No signs of the stone or concrete pad remain and only one fence post still stands guard. A two-foot-tall citrus tree with worm-eaten leaves now grows where the stone once stood. The tree is surrounded by netting and wire fencing and propped up with a garden trowel. Pink and purple petunias encircle the fence and three five-gallon plastic buckets filled with water sit nearby.
Mike Cichy, owner of the private property where Brown is buried, said he did not know who moved the grave stone but "has some ideas" who took it. Cichy denied moving the stone and said he planted the citrus tree to fill the hole left by the marker. A check of sheriff's files showed Cichy hasn't reported the loss.
Cichy, who said he lives in South San Gabriel, bought the chaparral-covered knoll in January for $46,000 and hopes to build a house there.
Neighbors along nearby Rising Hill Road are dismayed the stone has vanished.
"It's so unfortunate. It just looks terrible," said Ian White, 36, son of prominent African-American artist Charles White who has an Altadena park named after him.
White and his neighbors have pictures showing that the grave stone, concrete and fence disappeared about two weeks ago, he said.
White said he suspects Cichy dismantled the grave to discourage hikers from visiting the site.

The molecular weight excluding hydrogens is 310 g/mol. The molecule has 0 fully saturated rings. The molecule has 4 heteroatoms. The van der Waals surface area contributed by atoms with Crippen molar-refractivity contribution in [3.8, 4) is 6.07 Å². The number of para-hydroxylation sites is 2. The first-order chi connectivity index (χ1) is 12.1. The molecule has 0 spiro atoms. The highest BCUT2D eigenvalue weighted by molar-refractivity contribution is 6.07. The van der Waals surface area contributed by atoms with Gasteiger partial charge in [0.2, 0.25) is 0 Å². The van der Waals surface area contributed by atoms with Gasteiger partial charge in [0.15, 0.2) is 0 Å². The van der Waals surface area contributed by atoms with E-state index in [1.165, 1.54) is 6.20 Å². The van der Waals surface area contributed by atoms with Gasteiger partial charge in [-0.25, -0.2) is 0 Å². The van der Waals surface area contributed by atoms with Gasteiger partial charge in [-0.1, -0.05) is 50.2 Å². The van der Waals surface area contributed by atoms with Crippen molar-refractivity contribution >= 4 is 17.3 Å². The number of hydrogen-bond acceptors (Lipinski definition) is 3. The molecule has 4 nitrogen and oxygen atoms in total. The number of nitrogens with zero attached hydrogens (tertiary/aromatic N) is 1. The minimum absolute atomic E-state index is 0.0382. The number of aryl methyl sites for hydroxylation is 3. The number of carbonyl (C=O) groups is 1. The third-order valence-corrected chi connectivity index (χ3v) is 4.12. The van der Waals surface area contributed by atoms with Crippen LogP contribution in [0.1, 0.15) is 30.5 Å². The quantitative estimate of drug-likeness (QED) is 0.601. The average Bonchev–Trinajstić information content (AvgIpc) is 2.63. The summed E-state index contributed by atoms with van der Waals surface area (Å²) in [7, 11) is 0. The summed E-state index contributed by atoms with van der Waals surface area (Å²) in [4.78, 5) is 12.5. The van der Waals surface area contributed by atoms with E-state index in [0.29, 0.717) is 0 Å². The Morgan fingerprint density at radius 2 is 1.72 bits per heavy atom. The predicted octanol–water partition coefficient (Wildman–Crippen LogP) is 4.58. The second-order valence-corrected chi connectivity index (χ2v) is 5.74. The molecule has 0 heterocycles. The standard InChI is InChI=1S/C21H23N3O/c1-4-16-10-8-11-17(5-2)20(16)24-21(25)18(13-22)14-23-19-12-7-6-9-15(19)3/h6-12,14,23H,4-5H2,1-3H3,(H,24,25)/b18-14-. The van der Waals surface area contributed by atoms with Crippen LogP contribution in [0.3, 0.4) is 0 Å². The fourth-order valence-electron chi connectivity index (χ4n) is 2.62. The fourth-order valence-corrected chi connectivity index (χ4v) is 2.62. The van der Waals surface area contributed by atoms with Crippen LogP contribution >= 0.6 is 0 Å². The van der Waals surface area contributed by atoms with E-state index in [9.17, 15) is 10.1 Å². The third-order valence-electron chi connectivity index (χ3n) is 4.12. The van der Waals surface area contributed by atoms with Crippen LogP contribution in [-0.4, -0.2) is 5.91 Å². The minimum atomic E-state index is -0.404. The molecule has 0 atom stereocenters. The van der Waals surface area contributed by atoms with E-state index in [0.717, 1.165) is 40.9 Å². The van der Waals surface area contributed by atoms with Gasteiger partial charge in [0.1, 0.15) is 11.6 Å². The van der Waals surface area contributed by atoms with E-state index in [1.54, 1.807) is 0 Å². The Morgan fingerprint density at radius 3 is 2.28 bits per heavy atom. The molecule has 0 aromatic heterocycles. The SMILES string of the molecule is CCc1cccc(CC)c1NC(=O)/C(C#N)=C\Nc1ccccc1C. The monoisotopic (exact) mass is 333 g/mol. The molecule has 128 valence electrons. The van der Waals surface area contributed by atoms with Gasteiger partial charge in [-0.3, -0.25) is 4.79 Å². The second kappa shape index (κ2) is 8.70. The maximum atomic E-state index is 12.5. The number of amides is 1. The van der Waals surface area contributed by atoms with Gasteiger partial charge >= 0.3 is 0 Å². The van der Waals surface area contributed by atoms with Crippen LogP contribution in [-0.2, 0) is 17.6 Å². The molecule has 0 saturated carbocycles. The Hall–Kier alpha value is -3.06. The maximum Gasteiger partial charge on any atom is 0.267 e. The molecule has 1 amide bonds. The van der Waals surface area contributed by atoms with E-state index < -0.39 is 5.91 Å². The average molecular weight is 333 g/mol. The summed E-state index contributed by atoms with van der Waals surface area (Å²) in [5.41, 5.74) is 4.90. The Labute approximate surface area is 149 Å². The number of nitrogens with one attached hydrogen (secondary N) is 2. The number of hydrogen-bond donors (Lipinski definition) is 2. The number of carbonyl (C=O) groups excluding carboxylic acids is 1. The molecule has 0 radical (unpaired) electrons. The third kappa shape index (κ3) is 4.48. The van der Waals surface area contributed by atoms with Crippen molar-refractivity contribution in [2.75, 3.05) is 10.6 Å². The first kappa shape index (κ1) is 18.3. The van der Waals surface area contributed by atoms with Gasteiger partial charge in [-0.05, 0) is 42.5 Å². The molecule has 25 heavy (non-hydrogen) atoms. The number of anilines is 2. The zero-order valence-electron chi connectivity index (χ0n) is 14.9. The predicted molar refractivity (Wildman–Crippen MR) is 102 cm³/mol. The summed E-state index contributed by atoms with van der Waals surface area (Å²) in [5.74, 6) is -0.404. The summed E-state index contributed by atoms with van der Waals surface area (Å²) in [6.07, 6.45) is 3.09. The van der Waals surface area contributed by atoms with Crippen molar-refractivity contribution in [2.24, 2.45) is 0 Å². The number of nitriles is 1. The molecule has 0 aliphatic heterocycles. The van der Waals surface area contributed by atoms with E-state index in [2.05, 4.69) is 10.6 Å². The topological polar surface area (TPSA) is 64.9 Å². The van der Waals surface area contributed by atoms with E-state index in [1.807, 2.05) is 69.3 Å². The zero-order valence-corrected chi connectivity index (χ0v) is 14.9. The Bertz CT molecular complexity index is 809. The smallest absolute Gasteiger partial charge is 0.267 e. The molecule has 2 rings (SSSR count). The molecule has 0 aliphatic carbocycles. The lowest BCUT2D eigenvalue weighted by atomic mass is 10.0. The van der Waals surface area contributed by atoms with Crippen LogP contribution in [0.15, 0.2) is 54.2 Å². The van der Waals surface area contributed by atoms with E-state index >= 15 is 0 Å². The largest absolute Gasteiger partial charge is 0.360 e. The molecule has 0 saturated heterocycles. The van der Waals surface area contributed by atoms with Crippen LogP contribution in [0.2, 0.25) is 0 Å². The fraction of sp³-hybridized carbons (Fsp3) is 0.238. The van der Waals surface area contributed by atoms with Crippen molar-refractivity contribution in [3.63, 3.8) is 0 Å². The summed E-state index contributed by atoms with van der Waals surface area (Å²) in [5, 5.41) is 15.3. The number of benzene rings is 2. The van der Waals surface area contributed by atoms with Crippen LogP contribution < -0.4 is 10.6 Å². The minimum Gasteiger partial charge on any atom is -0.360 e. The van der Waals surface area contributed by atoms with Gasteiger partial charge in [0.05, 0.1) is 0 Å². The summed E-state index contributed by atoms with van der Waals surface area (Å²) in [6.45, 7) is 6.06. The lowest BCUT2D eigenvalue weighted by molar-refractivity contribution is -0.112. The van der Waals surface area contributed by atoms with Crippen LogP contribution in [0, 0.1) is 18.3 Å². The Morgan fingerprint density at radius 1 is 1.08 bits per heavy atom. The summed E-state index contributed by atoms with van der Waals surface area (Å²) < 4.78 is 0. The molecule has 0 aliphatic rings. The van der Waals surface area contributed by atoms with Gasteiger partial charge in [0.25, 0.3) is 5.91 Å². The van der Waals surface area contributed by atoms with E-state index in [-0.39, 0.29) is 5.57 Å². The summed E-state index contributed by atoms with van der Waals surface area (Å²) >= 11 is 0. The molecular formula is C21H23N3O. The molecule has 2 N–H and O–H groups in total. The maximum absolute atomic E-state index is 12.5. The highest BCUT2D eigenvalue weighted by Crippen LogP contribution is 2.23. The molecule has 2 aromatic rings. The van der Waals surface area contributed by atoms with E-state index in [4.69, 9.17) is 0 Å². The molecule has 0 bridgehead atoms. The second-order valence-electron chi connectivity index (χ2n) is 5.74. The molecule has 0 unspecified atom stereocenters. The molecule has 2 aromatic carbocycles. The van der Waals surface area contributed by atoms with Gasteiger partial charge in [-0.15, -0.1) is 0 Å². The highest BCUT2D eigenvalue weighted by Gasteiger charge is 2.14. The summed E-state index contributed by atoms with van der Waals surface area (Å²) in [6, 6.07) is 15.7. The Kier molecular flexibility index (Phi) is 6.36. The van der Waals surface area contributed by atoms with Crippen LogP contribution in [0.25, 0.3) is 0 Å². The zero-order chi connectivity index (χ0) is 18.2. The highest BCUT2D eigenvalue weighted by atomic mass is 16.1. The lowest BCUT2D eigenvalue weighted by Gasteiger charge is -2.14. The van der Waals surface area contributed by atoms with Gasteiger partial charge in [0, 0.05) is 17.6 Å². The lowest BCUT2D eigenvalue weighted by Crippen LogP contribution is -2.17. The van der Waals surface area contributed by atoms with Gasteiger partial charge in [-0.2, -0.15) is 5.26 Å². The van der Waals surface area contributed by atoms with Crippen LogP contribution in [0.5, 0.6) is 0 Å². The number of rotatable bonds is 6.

Legally, Cichy is within his rights to remove the marker because the grave is not protected by historic designation.
Brown's grave has been a popular destination for more than 100 years. When Owen Brown died in 1889, more than 2,000 people attended his Pasadena funeral and several hundred mourners escorted his body to the grave on Little Roundtop Hill. The permanent granite marker was added in 1898. Rising Hill Road resident John Wiggenhorn set the stone in concrete in 1972 after vandals repeatedly rolled it down the hill.
Local hikers have complained about Cichy blocking public use of several trails to the grave and have considered filing a prescriptive easement lawsuit to force access. They've also called sheriff's deputies and county code enforcement officers about Cichy's campsite.
Cichy's run-ins with sheriff's deputies began when he first started camping out near the grave in late April, sleeping beneath a blue tarp. Cichy had open campfires, but a visit from deputies stopped the practice.
The law enforcement visits left Cichy feeling harassed, he said in a May interview.
Cichy said Tuesday he's not even sure Owen Brown's body is still buried on his property.
Previous owner Gene Vargo, now deceased, wanted to move the grave to build a house on the knoll, but his efforts were opposed by Altadena Heritage and the Altadena Historical Society. Both groups applied for landmark status for the grave but were denied. Cichy refers to Vargo's efforts to move the grave when he questions whether Brown's body remains.
The Altadena Foothills Conservancy wanted to purchase and preserve the 5.5-acre site but couldn't raise the money, said Astrid Ellersieck, a conservancy member.
-- Becky Oskin can be reached at (626) 578-6300, Ext. 4451, or by e-mail at becky.oskinsgvn.com.